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Honoring fallen firefighters all too familiar scene for Bruins, Boston

We've recently seen how life goes in with stories of the Boston Marathon bombing victims falling in love, having children, and learning how to function again. Even those who lost loved ones are finding happiness.

Unfortunately, death goes on, as well.

As does tragedy. Those who were injured and killed on Patriots Day at the Marathon finish line in 2013 were not the last to suffer harm at the hands of terror and mayhem. MIT Badge No. 179 Sean Collier was not the last police officer to fall in the line of duty. And, sadly, Lieutenant Edward J. Walsh Jr., 43, of West Roxbury and Michael R. Kennedy, 33, of Hyde Park of Engine 33, Ladder 15 on Boylston Street, will not be the last two firefighters to perish on the job.

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Thursday night, the Bruins and Blackhawks staged the first rematch of the 2013 Stanley Cup Finals in Boston. The Bruins dominated this affair after a choppy start and shut out the NHL champions 3-0. Boston scored twice in a 13-second span that was highlighted when Chicago's Corey Crawford attempted to negate Patrice Bergeron's second goal by tipping over the net. After further review, the shot was ruled a goal and Bergeron was ruled friggin' phenomenal. That's more impressive than two goals in 17 seconds unless those 17 seconds fall in the final two minutes of Game 6.

Tuukka Rask pocketed his NHL-best seventh shutout and made 28 saves in what was probably his best game of the year thus far. It's likely the Bruins' last regular-season game of note this season. Boston has 106 points and a nine-point lead atop the Eastern Conference.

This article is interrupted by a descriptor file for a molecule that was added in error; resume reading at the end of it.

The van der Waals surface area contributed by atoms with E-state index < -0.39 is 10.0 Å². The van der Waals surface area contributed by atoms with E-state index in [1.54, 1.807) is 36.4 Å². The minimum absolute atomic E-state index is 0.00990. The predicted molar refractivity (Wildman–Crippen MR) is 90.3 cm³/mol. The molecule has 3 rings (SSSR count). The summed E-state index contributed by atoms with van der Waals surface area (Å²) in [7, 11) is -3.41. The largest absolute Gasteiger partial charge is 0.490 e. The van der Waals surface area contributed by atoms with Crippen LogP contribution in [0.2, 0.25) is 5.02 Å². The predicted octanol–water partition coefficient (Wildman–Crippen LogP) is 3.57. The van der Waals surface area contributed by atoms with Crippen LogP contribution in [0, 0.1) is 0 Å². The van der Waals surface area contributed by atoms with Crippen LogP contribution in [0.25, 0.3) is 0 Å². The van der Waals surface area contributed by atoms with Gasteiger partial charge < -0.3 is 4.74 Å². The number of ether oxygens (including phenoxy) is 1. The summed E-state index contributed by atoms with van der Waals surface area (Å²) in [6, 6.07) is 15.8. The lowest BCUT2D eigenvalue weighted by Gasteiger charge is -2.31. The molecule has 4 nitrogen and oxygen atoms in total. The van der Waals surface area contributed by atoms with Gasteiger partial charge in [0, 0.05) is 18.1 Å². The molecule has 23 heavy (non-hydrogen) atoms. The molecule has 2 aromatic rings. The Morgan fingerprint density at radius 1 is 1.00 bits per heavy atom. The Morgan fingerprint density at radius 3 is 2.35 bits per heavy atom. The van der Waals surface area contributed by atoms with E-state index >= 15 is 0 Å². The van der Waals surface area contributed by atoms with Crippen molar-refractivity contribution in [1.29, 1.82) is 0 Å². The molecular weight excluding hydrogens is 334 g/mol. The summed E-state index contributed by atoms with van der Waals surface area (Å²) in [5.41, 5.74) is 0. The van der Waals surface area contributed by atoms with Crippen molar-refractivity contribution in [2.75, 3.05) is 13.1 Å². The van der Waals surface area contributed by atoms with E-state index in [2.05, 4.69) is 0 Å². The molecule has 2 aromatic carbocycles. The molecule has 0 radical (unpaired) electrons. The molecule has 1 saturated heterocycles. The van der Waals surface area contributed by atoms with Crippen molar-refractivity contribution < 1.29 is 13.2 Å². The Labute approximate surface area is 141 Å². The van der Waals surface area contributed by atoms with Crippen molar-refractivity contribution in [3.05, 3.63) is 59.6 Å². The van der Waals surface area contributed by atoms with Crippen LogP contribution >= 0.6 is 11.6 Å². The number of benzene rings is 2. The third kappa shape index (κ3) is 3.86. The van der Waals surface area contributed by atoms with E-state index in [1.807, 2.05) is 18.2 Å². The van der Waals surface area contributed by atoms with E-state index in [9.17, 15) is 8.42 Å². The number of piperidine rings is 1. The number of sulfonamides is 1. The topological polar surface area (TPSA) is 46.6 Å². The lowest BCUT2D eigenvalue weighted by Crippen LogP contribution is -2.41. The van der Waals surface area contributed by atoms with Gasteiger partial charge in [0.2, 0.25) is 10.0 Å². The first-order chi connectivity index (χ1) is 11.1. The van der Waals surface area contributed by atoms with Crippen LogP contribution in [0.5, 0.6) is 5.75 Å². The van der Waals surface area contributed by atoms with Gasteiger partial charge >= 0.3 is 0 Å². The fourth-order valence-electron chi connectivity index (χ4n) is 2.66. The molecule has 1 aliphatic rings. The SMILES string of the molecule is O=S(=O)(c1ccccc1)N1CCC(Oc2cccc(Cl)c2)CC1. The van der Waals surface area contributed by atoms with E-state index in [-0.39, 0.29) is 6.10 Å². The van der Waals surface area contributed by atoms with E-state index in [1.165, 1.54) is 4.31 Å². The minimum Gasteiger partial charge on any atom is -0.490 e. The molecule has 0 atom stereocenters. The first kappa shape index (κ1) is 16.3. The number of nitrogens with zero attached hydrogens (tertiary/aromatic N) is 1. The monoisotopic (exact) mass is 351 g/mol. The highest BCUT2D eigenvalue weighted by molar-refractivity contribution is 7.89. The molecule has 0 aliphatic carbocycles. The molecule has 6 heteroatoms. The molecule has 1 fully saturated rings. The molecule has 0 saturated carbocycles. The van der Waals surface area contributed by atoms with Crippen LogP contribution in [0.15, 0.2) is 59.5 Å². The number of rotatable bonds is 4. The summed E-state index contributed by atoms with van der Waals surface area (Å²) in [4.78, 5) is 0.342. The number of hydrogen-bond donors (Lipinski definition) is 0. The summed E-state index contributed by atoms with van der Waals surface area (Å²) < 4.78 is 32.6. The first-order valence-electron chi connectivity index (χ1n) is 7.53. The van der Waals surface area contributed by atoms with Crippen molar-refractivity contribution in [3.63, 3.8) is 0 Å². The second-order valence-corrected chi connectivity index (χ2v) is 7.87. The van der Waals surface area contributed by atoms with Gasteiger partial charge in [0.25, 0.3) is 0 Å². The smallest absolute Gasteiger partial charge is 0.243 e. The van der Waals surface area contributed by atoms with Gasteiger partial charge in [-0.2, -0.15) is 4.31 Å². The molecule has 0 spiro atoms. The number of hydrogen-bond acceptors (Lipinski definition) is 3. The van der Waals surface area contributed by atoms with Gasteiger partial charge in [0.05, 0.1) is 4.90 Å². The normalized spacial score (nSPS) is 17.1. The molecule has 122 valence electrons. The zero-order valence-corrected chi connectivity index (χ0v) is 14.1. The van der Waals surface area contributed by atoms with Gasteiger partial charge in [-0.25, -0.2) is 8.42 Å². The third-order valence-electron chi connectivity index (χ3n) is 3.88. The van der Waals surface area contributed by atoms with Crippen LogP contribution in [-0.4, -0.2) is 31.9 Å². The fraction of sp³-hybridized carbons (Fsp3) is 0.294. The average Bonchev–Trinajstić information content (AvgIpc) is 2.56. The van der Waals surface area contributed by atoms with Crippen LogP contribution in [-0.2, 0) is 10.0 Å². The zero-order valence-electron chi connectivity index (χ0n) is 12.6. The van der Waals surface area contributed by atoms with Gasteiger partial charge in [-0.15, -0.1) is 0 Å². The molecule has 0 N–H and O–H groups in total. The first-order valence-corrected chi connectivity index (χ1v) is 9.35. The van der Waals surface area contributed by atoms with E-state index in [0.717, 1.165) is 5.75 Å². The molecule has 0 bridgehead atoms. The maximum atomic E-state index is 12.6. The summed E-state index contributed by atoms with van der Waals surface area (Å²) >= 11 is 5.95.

All of that is of importance in the sports world. It was almost with apology that the Bruins played a hockey game Thursday night -- even if the game carried all the NHL throw-weight of a title rematch on the same ice from which Chicago exited with the Stanley Cup last June.

Bostonians, whether by geography, lineage, passion, or upbringing, have become experts in navigating the gray area between the real and sports worlds these past 11 months. Most adults can stride the line between David Ortiz christening Boston "our f--king city" and the real-life consequences wrought by two backpack bombs or a nine-alarm fire. Jonny Gomes putting the World Series Cup on the Marathon finish line was emotional and inspirational. But it carries scant impact when compared to this.

#BostonStrong on a Tweet about the Richard family vs. "Boston Strong!" on a knockoff mug from China.

Sept. 11 and the two subsequent wars that followed brought a renewed public emphasis on first responders and members of the military. Nowhere has their praise been more pronounced than before and during sporting events. If it's done right, sports teams can offer a legitimate and credible communal setting for thousands to honor fallen public servants, or gather after a mass tragedy or natural disaster.

Boston's major-league teams have become all too familiar with this role.

Two days after the Boston Marathon bombings, it was a Bruins game that provided the city's first major civic band-aid. Thursday night, the scenario was eerily similar as another sellout crowd filled TD Garden slightly more than 24 hours after that hellacious nine-alarm inferno destroyed so much more than the building at 298 Beacon St. The Celtics played at home Wednesday night, and offered a moment of silence in honor the firefighters, but the impact of the calamity had barely begun to register.

It was the Back Bay's own Tom Brady, who so nailed it with his call into WEEI's "Dennis and Callahan" show Thursday morning. Mark Garfinkel's image of Brady watching the blaze posted by the Boston Herald illustrated how insignificant even the most successful multimillionaire athletes can be when contrasted with true life and death.